It is our desire that within every community and congregation, each nefesh can find him or herself within this Machzor just as we hope this particular Machzor, Mishkan HaNefesh, will be found within our community and congregations as a means to give voice to our heartfelt aspirations and sacred work we engage in throughout the holiday season.

Rabbi Elaine Zecher is at Temple Israel in Boston, MA, and is the Chair of the Machzor Advisory Group.

Learn more about the new CCAR Machzor.  For more information about participating in piloting, email machzor@ccarnet.org.

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Ethics General CCAR News Prayer Rabbis Reform Judaism

Coming Together in Times of Crisis

As we all try and process the horrors of the Boston marathon bombing, we must remember to stop and appreciate the good works that often gets overshadowed by the seemingly endless parade of horrible we read about each day.

Volunteers removing the flooring at West End Temple after Superstorm Sandy.
Volunteers removing the flooring at West End Temple after Superstorm Sandy.

Almost six months ago almost the entire east coast was rocked by Superstorm Sandy.  While many of us have picked up and moved on, two New York-area congregations, Temple Sinai in Massapequa and West End Temple in Neponsit, are still picking up the pieces.  Like many coastal-area homes and businesses, the synagogues suffered severe storm damage which included extreme flooding and loss of property.

We are proud to announce that the CCAR has donated over 400 new copies of Mishkan T’filah, the Reform Movement prayerbook, to the synagogues to help them to continue to move forward in their rebuilding process.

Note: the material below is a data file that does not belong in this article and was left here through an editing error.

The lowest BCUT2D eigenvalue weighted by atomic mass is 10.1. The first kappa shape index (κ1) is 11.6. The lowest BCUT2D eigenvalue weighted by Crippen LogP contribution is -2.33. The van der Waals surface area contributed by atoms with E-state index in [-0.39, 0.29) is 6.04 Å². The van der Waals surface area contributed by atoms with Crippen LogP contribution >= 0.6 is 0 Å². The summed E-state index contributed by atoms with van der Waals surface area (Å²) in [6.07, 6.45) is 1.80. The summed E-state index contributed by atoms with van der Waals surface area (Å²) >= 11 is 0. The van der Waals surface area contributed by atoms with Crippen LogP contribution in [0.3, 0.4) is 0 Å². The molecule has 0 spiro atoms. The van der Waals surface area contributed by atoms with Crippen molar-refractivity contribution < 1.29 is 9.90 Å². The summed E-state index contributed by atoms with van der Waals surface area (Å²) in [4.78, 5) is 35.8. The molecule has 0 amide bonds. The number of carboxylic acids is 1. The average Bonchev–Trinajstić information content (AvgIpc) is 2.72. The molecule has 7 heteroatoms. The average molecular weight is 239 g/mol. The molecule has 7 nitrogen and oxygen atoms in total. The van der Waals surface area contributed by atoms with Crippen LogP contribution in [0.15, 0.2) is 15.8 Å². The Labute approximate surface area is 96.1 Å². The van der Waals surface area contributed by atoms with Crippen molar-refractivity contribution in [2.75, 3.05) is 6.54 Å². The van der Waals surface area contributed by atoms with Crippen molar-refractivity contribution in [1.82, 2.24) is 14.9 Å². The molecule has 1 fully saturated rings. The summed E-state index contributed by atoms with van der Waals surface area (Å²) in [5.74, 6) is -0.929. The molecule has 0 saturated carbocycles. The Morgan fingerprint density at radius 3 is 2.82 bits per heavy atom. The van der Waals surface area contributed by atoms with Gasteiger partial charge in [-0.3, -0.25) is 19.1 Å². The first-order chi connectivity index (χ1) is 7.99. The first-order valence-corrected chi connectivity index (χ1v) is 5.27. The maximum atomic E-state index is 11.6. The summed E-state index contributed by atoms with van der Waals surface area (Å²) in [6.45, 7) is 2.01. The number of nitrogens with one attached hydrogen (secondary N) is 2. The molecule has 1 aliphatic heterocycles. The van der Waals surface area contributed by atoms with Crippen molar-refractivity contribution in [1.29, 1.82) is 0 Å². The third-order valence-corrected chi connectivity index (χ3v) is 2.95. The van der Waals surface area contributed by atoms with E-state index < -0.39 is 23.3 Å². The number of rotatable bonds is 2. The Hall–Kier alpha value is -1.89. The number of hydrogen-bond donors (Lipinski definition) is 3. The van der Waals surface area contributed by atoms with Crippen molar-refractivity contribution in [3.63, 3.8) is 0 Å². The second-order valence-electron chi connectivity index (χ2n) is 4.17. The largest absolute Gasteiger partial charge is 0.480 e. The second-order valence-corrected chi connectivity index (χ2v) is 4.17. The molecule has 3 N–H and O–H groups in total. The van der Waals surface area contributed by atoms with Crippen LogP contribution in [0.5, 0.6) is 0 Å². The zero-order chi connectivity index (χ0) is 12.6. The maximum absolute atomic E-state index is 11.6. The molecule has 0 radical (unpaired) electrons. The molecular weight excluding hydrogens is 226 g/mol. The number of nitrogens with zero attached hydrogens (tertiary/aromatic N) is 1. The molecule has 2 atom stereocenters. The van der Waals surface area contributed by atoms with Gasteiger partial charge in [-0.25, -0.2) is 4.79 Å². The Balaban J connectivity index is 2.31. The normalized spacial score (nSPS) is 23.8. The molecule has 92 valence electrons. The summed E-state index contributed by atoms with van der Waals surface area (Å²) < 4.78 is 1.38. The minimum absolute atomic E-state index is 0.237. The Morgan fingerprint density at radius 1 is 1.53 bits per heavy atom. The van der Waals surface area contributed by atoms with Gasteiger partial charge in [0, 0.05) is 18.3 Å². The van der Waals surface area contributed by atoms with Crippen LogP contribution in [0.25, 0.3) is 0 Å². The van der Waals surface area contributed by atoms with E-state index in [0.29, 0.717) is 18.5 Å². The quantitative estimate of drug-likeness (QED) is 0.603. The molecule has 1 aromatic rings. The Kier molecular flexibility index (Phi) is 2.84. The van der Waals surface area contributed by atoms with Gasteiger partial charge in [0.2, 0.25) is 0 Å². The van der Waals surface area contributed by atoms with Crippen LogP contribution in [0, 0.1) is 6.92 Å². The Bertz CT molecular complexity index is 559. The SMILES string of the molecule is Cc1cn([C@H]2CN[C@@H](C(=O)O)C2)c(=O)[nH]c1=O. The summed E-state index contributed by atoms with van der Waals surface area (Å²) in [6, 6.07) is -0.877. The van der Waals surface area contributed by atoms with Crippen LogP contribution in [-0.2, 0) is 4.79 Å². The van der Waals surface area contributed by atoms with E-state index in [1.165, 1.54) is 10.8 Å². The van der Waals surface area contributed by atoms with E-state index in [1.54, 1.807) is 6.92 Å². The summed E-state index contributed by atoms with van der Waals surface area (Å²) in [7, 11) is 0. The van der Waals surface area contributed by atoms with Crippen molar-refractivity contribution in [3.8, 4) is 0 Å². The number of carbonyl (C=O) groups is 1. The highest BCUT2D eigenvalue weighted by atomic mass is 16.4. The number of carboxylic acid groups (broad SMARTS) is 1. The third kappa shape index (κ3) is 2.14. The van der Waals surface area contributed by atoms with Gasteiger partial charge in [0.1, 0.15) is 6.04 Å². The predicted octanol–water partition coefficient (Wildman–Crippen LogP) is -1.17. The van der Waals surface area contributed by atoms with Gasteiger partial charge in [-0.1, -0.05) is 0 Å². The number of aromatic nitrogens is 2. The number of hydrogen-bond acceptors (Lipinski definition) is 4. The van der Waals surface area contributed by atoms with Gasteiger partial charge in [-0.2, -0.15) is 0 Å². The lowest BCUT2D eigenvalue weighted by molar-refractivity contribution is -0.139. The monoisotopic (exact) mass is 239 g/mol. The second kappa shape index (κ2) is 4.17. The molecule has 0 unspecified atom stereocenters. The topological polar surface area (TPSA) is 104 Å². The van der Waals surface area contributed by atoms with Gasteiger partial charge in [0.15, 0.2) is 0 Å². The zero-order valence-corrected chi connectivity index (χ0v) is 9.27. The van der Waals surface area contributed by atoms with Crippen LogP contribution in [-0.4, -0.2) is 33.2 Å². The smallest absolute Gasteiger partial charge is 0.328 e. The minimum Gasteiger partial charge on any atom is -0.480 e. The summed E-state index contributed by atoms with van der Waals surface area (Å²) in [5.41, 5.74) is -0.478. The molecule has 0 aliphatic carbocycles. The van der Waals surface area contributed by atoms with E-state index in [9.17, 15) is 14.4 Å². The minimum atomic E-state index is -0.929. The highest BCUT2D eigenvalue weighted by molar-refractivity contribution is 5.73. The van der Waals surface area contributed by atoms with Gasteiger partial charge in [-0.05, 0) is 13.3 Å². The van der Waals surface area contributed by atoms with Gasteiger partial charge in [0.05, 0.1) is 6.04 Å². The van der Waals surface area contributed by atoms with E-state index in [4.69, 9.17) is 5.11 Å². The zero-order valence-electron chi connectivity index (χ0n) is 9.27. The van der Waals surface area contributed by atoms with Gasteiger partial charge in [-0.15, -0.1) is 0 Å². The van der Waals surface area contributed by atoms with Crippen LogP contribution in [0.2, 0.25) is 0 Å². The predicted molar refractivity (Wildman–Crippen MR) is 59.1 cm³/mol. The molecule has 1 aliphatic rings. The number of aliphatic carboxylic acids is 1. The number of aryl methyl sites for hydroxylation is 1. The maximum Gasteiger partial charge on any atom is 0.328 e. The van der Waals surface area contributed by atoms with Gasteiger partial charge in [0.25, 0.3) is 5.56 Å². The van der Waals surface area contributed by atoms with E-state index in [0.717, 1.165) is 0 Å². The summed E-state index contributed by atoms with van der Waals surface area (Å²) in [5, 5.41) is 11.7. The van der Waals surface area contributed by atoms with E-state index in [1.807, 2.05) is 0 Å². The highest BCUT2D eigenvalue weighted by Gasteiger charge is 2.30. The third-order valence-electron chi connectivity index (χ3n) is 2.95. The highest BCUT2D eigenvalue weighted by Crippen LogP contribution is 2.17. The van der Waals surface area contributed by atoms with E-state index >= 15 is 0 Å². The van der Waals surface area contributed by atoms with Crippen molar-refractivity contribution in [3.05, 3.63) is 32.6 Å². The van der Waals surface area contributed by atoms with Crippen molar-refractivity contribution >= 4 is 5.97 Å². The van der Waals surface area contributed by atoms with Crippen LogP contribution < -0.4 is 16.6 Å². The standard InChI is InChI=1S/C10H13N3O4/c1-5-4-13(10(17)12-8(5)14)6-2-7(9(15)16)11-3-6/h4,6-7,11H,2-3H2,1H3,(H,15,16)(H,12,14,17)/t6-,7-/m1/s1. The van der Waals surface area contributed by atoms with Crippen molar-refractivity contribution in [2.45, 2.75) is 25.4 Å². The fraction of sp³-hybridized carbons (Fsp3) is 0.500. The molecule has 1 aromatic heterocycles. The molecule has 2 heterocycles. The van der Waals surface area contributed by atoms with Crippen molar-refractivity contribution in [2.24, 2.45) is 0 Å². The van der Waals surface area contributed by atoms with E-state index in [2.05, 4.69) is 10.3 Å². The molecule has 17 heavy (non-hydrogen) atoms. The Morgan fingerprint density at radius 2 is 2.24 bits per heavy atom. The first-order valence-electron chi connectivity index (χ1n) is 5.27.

“We were heartbroken when we saw how the storm had ravaged these synagogues and uprooted the lives of people in their communities,” said Rabbi Steven A. Fox, Chief Executive of the CCAR. “We donated these prayerbooks to help individuals and congregations heal.”  He continued “As creators and publishers of Mishkan T’filah, we understand the important and powerful role that prayer can play in bringing a community together and allowing them to feel whole again.”

Colleagues helping colleagues - Rabbi Margie Slome surrounded by, l to r,  Rabbi Hara Person, Rabbi Amy Ehrlich, Cantorial Intern Amanda WInter, and Rabbi Steve Fox.
Colleagues helping colleagues – Rabbi Margie Slome surrounded by, l to r, Rabbi Hara Person, Rabbi Amy Ehrlich, Cantorial Intern Amanda WInter, and Rabbi Steve Fox.

Rabbi Marjorie Slome of West End Temple was thrilled to receive the new prayerbooks, as extreme flooding destroyed her synagogue’s entire library. “We are so grateful for the CCAR’s generous support and donation to our temple,” said Rabbi Slome. “Receiving these books is truly a blessing as we rebuild.”

The CCAR facilitated the donation of the prayerbooks with funds donated by Rabbi Jonathan Stein, Immediate Past President of the CCAR and Senior Rabbi at Shaaray Tefila in Manhattan.

For Rabbi Stein, supporting these synagogues in their time of need was a given. “When I heard about the storm’s destruction; it was almost a visceral response,” he said. “I instantly committed myself to make this gift happen.” He continued “This is the kind of thing we do for each other in times of crisis.”